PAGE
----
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The Anatomy Of A Rifle

If you are new to the world of firearms, overhearing talks of avid gun owners might sound like gobbledegook. It’s quite a common situation for anyone unfamiliar with some field of interest: while drivers talk about crankshafts and spark plugs, some people, unencumbered by car ownership, may wonder where all this gasoline goes. But once you buy something, you might want to learn a thing or two about it. At least to understand how it works. And for that, you need to know its basic parts.

A rifle is less complicated than a car and, curious statistics, four times less deadly. But it is still a big responsibility, that’s why it is vital to know what you are holding in your hand. We are a sporting goods store that deals in firearms and want our customers to be fully aware of what they are buying. So, without further ado, let’s delve into the nitty-gritty with a brief guide we’ve fixed.

Basic Components Of A Rifle

Being a complex mechanism, a rifle is a combination of several parts working synchronously to achieve one thing – to shoot a projectile. There are three basic rifle parts, or to be more precise, combinations of parts that make this possible.

Action 

The action is the heart of the rifle, as much as the engine is the heart of the car. This part is responsible for all processes connected with the shooting and cartridges: it loads a cartridge, activates the firing pin, and ejects the utilized cartridge. It is not a single component but rather an assembly of those. The action also describes the way this mechanism works: bolt-action, pump-action, and so on. A properly maintained action allows for clean and smooth shots, while neglected and broken one can lead to dire consequences. This is one of the parts of a rifle you should constantly keep in check.

Stock

The stock is the housing of the rifle whose rear part rests against your shoulder when shooting. It can be called an interface between the shooter and the firearm, a component that provides the shooter with a repeatable point of contact. The stock also serves as a support for the rifle receiver and barrel by dampening the accuracy-tampering vibrations of the latter. Finally, it allows the shooter to hold the rifle still to make a precise shot. Quite a multi-functional part, isn’t it?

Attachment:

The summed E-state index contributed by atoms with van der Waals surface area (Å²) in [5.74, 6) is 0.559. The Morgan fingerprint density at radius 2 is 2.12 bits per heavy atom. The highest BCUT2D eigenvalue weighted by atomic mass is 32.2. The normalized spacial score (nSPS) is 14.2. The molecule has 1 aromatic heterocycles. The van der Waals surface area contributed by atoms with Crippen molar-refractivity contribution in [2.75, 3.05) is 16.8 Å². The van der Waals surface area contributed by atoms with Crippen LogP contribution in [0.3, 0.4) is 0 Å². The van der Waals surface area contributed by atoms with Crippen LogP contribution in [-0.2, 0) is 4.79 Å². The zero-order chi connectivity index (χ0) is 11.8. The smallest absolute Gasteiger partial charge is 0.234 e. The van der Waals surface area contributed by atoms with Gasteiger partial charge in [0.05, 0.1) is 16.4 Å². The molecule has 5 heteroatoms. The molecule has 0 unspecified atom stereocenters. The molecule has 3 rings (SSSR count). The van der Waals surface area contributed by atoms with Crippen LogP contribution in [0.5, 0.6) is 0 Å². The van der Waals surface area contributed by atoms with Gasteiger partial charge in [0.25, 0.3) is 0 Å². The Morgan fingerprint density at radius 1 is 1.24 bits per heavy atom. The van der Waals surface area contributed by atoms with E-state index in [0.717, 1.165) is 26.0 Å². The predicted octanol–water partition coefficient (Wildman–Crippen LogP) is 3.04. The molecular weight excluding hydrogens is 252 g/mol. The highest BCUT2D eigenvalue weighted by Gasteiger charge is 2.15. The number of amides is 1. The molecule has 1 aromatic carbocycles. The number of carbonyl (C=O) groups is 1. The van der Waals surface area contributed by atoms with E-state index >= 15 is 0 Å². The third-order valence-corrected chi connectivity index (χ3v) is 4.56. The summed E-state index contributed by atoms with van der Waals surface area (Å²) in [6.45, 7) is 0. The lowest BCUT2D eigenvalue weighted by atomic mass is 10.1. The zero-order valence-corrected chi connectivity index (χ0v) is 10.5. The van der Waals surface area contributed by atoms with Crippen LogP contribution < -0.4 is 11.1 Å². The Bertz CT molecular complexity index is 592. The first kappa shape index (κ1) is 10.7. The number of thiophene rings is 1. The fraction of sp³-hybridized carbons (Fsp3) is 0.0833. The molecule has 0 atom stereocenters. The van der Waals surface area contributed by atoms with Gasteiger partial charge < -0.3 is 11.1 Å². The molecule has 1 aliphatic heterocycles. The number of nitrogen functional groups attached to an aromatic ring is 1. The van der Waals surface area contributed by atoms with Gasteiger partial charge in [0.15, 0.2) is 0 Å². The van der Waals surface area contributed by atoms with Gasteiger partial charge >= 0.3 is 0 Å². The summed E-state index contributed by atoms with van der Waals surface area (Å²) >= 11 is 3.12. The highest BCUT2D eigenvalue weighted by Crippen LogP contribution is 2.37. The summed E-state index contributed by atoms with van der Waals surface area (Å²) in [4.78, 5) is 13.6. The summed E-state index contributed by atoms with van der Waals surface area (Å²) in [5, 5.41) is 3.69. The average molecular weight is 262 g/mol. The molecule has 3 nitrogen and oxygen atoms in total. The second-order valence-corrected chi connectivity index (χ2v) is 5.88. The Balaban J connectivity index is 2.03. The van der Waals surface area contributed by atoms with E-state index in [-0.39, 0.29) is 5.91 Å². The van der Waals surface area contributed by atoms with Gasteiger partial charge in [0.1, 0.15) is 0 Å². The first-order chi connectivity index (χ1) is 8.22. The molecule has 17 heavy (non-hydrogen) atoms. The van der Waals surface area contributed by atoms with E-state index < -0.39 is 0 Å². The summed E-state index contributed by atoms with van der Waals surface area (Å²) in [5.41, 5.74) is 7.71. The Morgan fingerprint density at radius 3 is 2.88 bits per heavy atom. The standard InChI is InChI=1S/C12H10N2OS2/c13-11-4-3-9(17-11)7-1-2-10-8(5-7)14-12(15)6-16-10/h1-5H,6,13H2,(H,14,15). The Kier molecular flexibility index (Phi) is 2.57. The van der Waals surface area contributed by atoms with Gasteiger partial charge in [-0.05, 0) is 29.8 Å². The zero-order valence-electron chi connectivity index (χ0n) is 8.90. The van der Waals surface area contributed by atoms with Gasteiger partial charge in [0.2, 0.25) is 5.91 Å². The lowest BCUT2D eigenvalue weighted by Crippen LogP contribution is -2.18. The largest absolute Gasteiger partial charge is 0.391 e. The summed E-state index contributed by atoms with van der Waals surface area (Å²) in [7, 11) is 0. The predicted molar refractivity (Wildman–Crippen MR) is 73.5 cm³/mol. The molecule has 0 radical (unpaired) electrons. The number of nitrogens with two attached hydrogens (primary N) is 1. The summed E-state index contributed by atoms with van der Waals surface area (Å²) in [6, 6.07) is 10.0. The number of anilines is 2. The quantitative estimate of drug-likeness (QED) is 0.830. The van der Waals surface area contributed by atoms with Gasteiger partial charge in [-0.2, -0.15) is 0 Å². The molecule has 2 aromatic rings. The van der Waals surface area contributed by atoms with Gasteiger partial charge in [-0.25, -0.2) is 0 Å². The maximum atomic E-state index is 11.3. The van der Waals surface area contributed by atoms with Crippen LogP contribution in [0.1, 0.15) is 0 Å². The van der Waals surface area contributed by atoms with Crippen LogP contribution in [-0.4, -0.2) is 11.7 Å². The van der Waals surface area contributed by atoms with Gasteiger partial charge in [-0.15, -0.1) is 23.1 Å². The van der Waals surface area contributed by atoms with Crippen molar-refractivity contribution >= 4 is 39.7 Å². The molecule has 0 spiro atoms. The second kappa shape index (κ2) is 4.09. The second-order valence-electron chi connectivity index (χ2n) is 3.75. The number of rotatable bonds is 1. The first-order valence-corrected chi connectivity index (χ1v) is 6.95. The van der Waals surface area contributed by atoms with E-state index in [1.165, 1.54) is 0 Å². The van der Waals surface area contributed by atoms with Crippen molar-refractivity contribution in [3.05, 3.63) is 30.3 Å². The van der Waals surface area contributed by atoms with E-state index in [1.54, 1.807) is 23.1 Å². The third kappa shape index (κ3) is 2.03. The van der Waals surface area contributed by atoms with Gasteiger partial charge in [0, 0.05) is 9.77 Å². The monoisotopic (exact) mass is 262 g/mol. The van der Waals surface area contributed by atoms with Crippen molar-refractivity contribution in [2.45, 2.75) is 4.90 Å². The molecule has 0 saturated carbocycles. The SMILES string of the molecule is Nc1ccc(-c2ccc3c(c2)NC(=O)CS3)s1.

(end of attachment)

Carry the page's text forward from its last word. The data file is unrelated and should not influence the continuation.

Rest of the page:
For a long time, all stocks were wooden (walnut in particular), but technological progress changed to this tendency. Even though some rifles still feature wooden stocks, many have synthetic or polymer-based equivalents. 

Barrel

The barrel is the hollow metal tube attached to the action. It sends the bullet in the desired direction (which is straight). The main difference between a rifle barrel and, say, a shotgun one is rifling: the grooves, machined into the internal part of the barrel. They give the bullet a spinning motion, stabilizing it and improving its aerodynamics. The length of the barrel also affects the accuracy: the longer the barrel, the more accurate the shot. All these features make rifles high precision firearms. 

These are the three main parts of a rifle you see when looking at it. The exterior, so to say. The action is mostly hidden within the firearm, but part of it can be seen: the renowned trigger, which is sometimes confused with the hammer by people not acquainted with guns. Now that we have a general outline of a rifle, we can take a look at its smaller components and internal parts.

Rifle Parts

Butt

That’s right, the butt is the part we begin with, mostly because it is the very rear end of the stock. The butt is the anchor point that transfers the recoil from the rifle to the shooter and doesn’t let the firearm move too much, since it rests against your shoulder. One of the initial purposes of the butt was to prevent the wood at the rear of the stock from splintering, and only after some time it became an anchoring point. Today, stock butts are often made from hard rubber that absorbs the part of the recoil force and makes the shooting process more comfortable.